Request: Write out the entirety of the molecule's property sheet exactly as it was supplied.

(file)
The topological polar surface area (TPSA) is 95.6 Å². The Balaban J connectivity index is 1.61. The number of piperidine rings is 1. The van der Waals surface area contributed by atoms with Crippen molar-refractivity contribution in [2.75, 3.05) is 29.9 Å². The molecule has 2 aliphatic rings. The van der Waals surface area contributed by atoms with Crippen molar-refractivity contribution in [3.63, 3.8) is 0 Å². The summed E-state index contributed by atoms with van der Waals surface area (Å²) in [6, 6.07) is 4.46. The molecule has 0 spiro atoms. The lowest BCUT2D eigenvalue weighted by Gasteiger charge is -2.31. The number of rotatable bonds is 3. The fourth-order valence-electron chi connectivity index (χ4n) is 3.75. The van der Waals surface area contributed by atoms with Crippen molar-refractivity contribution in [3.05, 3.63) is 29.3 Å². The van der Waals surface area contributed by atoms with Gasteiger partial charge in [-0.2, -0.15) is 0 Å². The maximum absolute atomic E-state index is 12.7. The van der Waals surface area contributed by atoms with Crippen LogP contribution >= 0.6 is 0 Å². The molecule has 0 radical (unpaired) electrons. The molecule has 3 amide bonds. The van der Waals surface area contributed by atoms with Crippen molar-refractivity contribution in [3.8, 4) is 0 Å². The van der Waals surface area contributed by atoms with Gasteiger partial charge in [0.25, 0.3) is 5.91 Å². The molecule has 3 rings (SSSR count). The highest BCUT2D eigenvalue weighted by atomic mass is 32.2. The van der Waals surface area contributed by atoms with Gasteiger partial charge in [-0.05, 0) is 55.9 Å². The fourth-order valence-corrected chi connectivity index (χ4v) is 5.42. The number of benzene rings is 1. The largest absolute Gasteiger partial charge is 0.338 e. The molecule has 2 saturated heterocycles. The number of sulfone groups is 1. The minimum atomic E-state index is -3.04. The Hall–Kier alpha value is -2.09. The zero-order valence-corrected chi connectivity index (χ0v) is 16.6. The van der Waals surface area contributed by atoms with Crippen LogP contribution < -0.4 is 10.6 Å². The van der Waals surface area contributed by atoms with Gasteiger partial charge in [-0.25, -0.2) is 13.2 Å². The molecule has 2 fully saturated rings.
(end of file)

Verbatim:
The topological polar surface area (TPSA) is 95.6 Å². The Balaban J connectivity index is 1.61. The number of piperidine rings is 1. The van der Waals surface area contributed by atoms with Crippen molar-refractivity contribution in [2.75, 3.05) is 29.9 Å². The molecule has 2 aliphatic rings. The van der Waals surface area contributed by atoms with Crippen molar-refractivity contribution in [3.63, 3.8) is 0 Å². The summed E-state index contributed by atoms with van der Waals surface area (Å²) in [6, 6.07) is 4.46. The molecule has 0 spiro atoms. The lowest BCUT2D eigenvalue weighted by Gasteiger charge is -2.31. The number of rotatable bonds is 3. The fourth-order valence-electron chi connectivity index (χ4n) is 3.75. The van der Waals surface area contributed by atoms with Crippen molar-refractivity contribution in [3.05, 3.63) is 29.3 Å². The van der Waals surface area contributed by atoms with Gasteiger partial charge in [-0.2, -0.15) is 0 Å². The maximum absolute atomic E-state index is 12.7. The van der Waals surface area contributed by atoms with Crippen LogP contribution >= 0.6 is 0 Å². The molecule has 0 radical (unpaired) electrons. The molecule has 3 amide bonds. The van der Waals surface area contributed by atoms with Crippen molar-refractivity contribution in [3.8, 4) is 0 Å². The van der Waals surface area contributed by atoms with Gasteiger partial charge in [0.25, 0.3) is 5.91 Å². The molecule has 3 rings (SSSR count). The highest BCUT2D eigenvalue weighted by atomic mass is 32.2. The van der Waals surface area contributed by atoms with Gasteiger partial charge in [-0.05, 0) is 55.9 Å². The fourth-order valence-corrected chi connectivity index (χ4v) is 5.42. The number of benzene rings is 1. The largest absolute Gasteiger partial charge is 0.338 e. The molecule has 2 saturated heterocycles. The number of sulfone groups is 1. The minimum atomic E-state index is -3.04. The Hall–Kier alpha value is -2.09. The zero-order valence-corrected chi connectivity index (χ0v) is 16.6. The van der Waals surface area contributed by atoms with Crippen LogP contribution < -0.4 is 10.6 Å². The van der Waals surface area contributed by atoms with Gasteiger partial charge in [-0.25, -0.2) is 13.2 Å². The molecule has 2 fully saturated rings.